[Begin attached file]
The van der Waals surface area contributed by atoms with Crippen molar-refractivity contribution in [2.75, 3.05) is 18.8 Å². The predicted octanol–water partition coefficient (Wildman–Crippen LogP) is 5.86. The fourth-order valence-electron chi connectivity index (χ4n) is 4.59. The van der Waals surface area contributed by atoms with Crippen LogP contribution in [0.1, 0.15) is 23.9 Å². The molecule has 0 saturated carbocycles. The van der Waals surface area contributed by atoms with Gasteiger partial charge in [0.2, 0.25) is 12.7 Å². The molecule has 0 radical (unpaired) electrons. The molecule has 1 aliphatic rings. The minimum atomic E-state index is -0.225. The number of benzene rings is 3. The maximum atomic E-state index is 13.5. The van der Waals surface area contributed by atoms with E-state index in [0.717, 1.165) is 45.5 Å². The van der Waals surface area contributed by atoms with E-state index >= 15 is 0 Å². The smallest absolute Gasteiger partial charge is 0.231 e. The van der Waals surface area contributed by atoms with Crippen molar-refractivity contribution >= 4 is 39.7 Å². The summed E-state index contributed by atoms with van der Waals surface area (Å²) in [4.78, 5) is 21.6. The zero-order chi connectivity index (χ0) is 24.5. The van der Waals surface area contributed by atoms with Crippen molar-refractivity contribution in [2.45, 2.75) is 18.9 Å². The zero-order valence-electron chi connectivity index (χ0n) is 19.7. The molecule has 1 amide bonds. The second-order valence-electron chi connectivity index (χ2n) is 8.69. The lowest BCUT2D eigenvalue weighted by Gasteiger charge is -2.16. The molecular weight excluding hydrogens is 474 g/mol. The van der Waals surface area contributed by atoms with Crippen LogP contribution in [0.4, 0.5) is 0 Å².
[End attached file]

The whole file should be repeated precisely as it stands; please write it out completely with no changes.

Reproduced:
The van der Waals surface area contributed by atoms with Crippen molar-refractivity contribution in [2.75, 3.05) is 18.8 Å². The predicted octanol–water partition coefficient (Wildman–Crippen LogP) is 5.86. The fourth-order valence-electron chi connectivity index (χ4n) is 4.59. The van der Waals surface area contributed by atoms with Crippen LogP contribution in [0.1, 0.15) is 23.9 Å². The molecule has 0 saturated carbocycles. The van der Waals surface area contributed by atoms with Gasteiger partial charge in [0.2, 0.25) is 12.7 Å². The molecule has 0 radical (unpaired) electrons. The molecule has 1 aliphatic rings. The minimum atomic E-state index is -0.225. The number of benzene rings is 3. The maximum atomic E-state index is 13.5. The van der Waals surface area contributed by atoms with E-state index in [0.717, 1.165) is 45.5 Å². The van der Waals surface area contributed by atoms with E-state index >= 15 is 0 Å². The smallest absolute Gasteiger partial charge is 0.231 e. The van der Waals surface area contributed by atoms with Crippen molar-refractivity contribution >= 4 is 39.7 Å². The summed E-state index contributed by atoms with van der Waals surface area (Å²) in [4.78, 5) is 21.6. The zero-order chi connectivity index (χ0) is 24.5. The van der Waals surface area contributed by atoms with Crippen molar-refractivity contribution in [2.45, 2.75) is 18.9 Å². The zero-order valence-electron chi connectivity index (χ0n) is 19.7. The molecule has 1 amide bonds. The second-order valence-electron chi connectivity index (χ2n) is 8.69. The lowest BCUT2D eigenvalue weighted by Gasteiger charge is -2.16. The molecular weight excluding hydrogens is 474 g/mol. The van der Waals surface area contributed by atoms with Crippen LogP contribution in [0.4, 0.5) is 0 Å².